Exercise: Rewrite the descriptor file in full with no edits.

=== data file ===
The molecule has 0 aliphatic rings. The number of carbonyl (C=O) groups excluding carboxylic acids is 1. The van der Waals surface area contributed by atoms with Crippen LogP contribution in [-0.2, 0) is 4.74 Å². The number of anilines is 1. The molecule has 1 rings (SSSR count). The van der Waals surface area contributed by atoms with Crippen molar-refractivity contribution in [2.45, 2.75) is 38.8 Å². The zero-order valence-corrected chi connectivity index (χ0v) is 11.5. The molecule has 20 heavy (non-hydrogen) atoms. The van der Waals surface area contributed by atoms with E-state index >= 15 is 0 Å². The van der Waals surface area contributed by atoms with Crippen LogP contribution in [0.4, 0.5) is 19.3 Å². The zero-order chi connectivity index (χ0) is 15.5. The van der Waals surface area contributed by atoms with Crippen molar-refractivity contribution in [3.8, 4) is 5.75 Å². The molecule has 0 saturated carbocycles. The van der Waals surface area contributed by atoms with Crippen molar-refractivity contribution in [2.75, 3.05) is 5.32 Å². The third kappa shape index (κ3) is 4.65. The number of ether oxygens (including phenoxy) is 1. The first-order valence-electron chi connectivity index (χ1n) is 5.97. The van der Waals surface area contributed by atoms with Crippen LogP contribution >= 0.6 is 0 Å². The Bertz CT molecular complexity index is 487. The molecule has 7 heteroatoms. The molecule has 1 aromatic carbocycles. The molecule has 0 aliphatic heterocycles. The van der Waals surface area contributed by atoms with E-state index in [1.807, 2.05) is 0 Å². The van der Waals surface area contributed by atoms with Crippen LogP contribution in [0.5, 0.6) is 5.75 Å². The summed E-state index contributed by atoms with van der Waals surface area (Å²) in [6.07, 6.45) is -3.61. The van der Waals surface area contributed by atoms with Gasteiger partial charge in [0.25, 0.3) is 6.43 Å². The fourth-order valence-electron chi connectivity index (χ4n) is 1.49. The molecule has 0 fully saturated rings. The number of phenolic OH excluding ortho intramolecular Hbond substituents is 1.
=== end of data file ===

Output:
The molecule has 0 aliphatic rings. The number of carbonyl (C=O) groups excluding carboxylic acids is 1. The van der Waals surface area contributed by atoms with Crippen LogP contribution in [-0.2, 0) is 4.74 Å². The number of anilines is 1. The molecule has 1 rings (SSSR count). The van der Waals surface area contributed by atoms with Crippen molar-refractivity contribution in [2.45, 2.75) is 38.8 Å². The zero-order valence-corrected chi connectivity index (χ0v) is 11.5. The molecule has 20 heavy (non-hydrogen) atoms. The van der Waals surface area contributed by atoms with E-state index >= 15 is 0 Å². The van der Waals surface area contributed by atoms with Crippen LogP contribution in [0.4, 0.5) is 19.3 Å². The zero-order chi connectivity index (χ0) is 15.5. The van der Waals surface area contributed by atoms with Crippen molar-refractivity contribution in [3.8, 4) is 5.75 Å². The molecule has 0 saturated carbocycles. The van der Waals surface area contributed by atoms with Crippen molar-refractivity contribution in [2.75, 3.05) is 5.32 Å². The third kappa shape index (κ3) is 4.65. The number of ether oxygens (including phenoxy) is 1. The first-order valence-electron chi connectivity index (χ1n) is 5.97. The van der Waals surface area contributed by atoms with Crippen LogP contribution >= 0.6 is 0 Å². The Bertz CT molecular complexity index is 487. The molecule has 7 heteroatoms. The molecule has 1 aromatic carbocycles. The molecule has 0 aliphatic heterocycles. The van der Waals surface area contributed by atoms with E-state index in [1.807, 2.05) is 0 Å². The van der Waals surface area contributed by atoms with Crippen LogP contribution in [0.5, 0.6) is 5.75 Å². The summed E-state index contributed by atoms with van der Waals surface area (Å²) in [6.07, 6.45) is -3.61. The van der Waals surface area contributed by atoms with Gasteiger partial charge in [0.25, 0.3) is 6.43 Å². The fourth-order valence-electron chi connectivity index (χ4n) is 1.49. The molecule has 0 fully saturated rings. The number of phenolic OH excluding ortho intramolecular Hbond substituents is 1.